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Intermolecular forces and solubility Why mixtures mix Consider a glass of wine. Why do alcohol, water, & pigment mix together? There must be attractive.

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Presentation on theme: "Intermolecular forces and solubility Why mixtures mix Consider a glass of wine. Why do alcohol, water, & pigment mix together? There must be attractive."— Presentation transcript:

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2 Intermolecular forces and solubility

3 Why mixtures mix Consider a glass of wine. Why do alcohol, water, & pigment mix together? There must be attractive forces. Intramolecular forces occur between atoms Intermolecular forces occur between molecules The factors that determine solubility are the strength of IMFs and speed of molecules. 4 types of intermolecular forces: ionic, dipole- dipole, hydrogen bonding, and London forces.

4 Electronegativity & IMFs EN essentially defines the type of IMF. Ionic bonds form if the EN is 1.7 or greater. Dipole-dipole (polar covalent) is around Hydrogen bonding is a type of dipole-dipole. London forces exist in all molecules, but are especially important in non-polar covalent molecules (where EN is less than 0.5). Recall that ionic are strongest. Dipole-dipole are not as strong. – + + – + – + – + – + – Hydrogen bonds are about five times stronger than regular dipole-dipole bonds. London forces are weakest.

5 Hydrogen bonding H-bonding is a special type of dipole-dipole attraction that is very strong. It occurs when N, O, or F are bonded to H. Q- Calculate the EN for HCl and H 2 O The high EN of NH, OH, and HF bonds cause these to be strong forces. Also, because of the small size of hydrogen, its positive charge can get very close to the negative dipole of another molecule. It is so strongly positive that it will sometimes exert a pull on a lone pair in a non-polar compound O H H O H H HCl: EN = = 0.9 H 2 O: = 3.5 – 2.1 = 1.4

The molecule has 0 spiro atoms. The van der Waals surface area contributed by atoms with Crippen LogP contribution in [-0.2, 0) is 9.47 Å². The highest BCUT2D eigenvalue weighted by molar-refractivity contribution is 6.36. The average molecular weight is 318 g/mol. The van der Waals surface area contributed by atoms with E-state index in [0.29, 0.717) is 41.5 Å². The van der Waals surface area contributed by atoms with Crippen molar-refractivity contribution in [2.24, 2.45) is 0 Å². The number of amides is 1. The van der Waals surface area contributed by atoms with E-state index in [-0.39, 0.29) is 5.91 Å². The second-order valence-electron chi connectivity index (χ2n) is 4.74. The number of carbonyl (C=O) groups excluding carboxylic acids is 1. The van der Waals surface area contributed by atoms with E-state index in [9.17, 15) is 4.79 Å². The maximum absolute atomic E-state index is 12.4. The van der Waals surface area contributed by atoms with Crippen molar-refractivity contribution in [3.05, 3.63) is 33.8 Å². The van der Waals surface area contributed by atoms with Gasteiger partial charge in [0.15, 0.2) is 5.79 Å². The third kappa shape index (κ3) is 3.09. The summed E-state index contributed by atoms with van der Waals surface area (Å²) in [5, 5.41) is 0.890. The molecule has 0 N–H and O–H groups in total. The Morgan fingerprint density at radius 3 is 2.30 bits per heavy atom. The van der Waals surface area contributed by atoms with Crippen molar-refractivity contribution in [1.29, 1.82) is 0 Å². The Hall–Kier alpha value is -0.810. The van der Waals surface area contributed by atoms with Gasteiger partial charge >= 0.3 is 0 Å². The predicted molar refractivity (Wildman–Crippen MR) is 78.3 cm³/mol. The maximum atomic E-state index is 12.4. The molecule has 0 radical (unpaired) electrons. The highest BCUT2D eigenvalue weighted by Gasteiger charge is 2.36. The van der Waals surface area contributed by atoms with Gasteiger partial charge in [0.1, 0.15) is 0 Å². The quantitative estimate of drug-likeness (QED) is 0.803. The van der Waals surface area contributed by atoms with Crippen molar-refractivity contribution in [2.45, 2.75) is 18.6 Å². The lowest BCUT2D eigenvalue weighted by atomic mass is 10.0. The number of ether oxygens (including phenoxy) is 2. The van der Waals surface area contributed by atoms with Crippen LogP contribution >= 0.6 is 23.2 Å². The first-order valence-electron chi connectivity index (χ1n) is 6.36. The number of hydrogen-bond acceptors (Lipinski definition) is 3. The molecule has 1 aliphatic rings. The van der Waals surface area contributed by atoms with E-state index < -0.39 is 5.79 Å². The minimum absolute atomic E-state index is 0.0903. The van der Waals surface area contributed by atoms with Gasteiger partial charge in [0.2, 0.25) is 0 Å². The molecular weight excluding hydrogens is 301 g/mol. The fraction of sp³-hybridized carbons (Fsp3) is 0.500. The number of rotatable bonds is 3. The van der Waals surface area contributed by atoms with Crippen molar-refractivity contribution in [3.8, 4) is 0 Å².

6 London forces Non-polar molecules do not have dipoles like polar molecules. How, then, can non-polar compounds form solids or liquids? London forces result from a type of tiny dipole. These forces exist between all molecules. They are masked by stronger forces (e.g. dipole-dipole) so are sometimes insignificant, but they are important in non-polar molecules. Because electrons are moving around in atoms there will be instants when the charge around an atom is not symmetrical. The resulting tiny dipoles result in attractions between atoms and/or molecules.

7 London forces Instantaneous dipole:Induced dipole: Eventually electrons are situated so that tiny dipoles form A dipole forms in one atom or molecule, inducing a dipole in the other

8 Why oil and water dont mix + – + + – + + – + + – + + – + + – + + – + + – + + – + The non-polar substance is pushed away. If it were moving faster it might break through the attractive forces. Solubility is a balance be- tween speed and attraction. Also, the more similar the strength of their dipoles the more likely two compounds are to mix.

9 Solubility is influenced by temperature. In warmer water, more solid will dissolve. This is because a high temperature means H 2 O molecules are moving faster (keeping more solid molecules suspended). Temperature and Solubility Conversely a gas will be less soluble at a higher temperature. This is because when gas molecules are moving faster they are able to escape from the liquid surface. Think of cold soda vs. warm soda. Warm soda goes flat faster.

10 Across 1.Muriatic acid 5.London 10.Intermolecular 16.Solvent 17.Heterogeneous 18.Latin 20.Mixtures 21.Compounds 23.Lone pair 24.Polar 25.Solubility 26.Bronze Answers 2.Intramolecular 3.Alloy 4.Air 6.Opaque 7.All 8.Electrolyte 9.Solute 11.NOF 12.Solution 13.Homogeneous 14.Water 15.Dissociation 19.Nonpolar 22.Four For more lessons, visit


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